Business school may still be a man's world, but institutions are looking to shake things up by placing female talent at the helm.
Eager to achieve—or at least approach—gender parity in their administrative ranks, many schools are "acting affirmatively" by picking women over similarly qualified men to fill deanship slots, says Lucy Apthorp Leske, a partner at search firm Witt/Kieffer. By doing so, schools hope to introduce more diverse opinions into their high-level decision-making. But whether these changes will make a difference long-term remains to be seen.
The dearth of women in deanships isn't unlike the current picture of women in chief executive roles—though, to be sure, it isn't quite as bleak.
Women constituted 18% of U.S. business-school deans in the 2011-2012 academic year, according to the Association to Advance Collegiate Schools of Business, an industry group. Meanwhile, women hold just 20 CEO spots at Fortune 500 companies, according to Catalyst, a nonprofit organization that supports women in business.
Lower down the ladder, women held nearly one-third of associate dean positions in the 2011-2012 academic year, compared with 20% a decade earlier. About one-fourth of deans used that position, overseeing curriculum or academic programs, as a launch pad to the top spot, according to a recent AACSB survey.
Schools are courting those up-and-comers aggressively. Alison Davis-Blake, dean of University of Michigan's Ross School of Business, began receiving inquiries from search firms while a senior associate dean at University of Texas, Austin's McCombs School of Business. She says she was contacted "to excess."
Some suggest that schools' eagerness to even out the ranks among deans is little more than a numbers play, since many women deans say that their gender has little impact on the way they actually lead their business schools on a day-to-day basis.
"In terms of strategic positioning and core tactical actions, I don't think those are really any different because of gender," says Ms. Davis-Blake. While some women faculty and administrators may be drawn to a particular school because there are other women at the top, she says it is likely just "on the margins."
Nevertheless, any top-tier dean—man or woman—holds sway in powerful business and policy circles. They often serve as directors of major companies, set the agenda for what tomorrow's corporate titans might learn and, in the wake of the financial crisis, are called upon to defend the very existence and value of their institutions.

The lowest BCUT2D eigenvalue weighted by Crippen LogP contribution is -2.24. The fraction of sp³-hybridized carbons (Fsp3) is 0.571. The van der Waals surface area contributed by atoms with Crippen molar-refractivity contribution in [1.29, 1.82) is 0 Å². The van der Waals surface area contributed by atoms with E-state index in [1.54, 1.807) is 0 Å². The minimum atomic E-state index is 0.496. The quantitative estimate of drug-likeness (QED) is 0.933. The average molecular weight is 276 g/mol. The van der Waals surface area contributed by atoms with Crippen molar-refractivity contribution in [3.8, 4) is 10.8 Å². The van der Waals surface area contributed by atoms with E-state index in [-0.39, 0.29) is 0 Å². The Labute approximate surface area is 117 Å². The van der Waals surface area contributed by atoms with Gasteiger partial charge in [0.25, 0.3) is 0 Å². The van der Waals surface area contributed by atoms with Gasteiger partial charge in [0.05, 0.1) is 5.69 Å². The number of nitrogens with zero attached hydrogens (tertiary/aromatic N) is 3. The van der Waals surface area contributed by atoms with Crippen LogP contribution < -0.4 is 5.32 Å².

Plus, having women in leadership positions can make a mark on a school's student body, a crucial asset as institutions look to close the gender gap among that population as well. (About one-third of M.B.A. students are women, according to estimates from Forté Foundation, a group that seeks to create gender parity in corporate leadership.)
The presence of women deans, just like the presence of women executives in the corporate world, "helps [students] to see the kind of things they can do and where they can go," says Linda Livingstone, dean of Pepperdine University's Graziadio School of Business and Management.
The intense demand for female deans has allowed prospects to be picky, wary of being added to shortlists just to serve as token representatives, says Kenneth Kring, co-managing director of the global education practice at Korn/Ferry International. (Korn/Ferry in recent years has helped place women deans at Ross, Northwestern University's Kellogg School of Management and University of Missouri's Robert J. Trulaske, Sr. College of Business.)
Some women turn down the position, fearing a blow to their work-life balance, since academic deanships can be just as demanding as a chief-executive role. Ms. Livingstone, who has a 16-year-old daughter, says the deanship put a "burden on [her] family as a whole" but she and her husband were "willing to align [their] lives to work that way."
Meanwhile, a handful of business schools, including those at Boston University and Wake Forest University, have turned to the corporate world—where women are even more of a rarity—to fill recent deanship openings. Both schools picked men.
Though Ohio State University's Fisher College of Business opted for a woman when it nabbed Johnson & Johnson executive Christine A. Poon for its dean in 2009, a broader shift toward tapping business executives in general could quash advancement opportunities for academic women already waiting in the wings. It may even hurt gender parity in academic leadership, since the pool of corporate candidates skews more heavily male.
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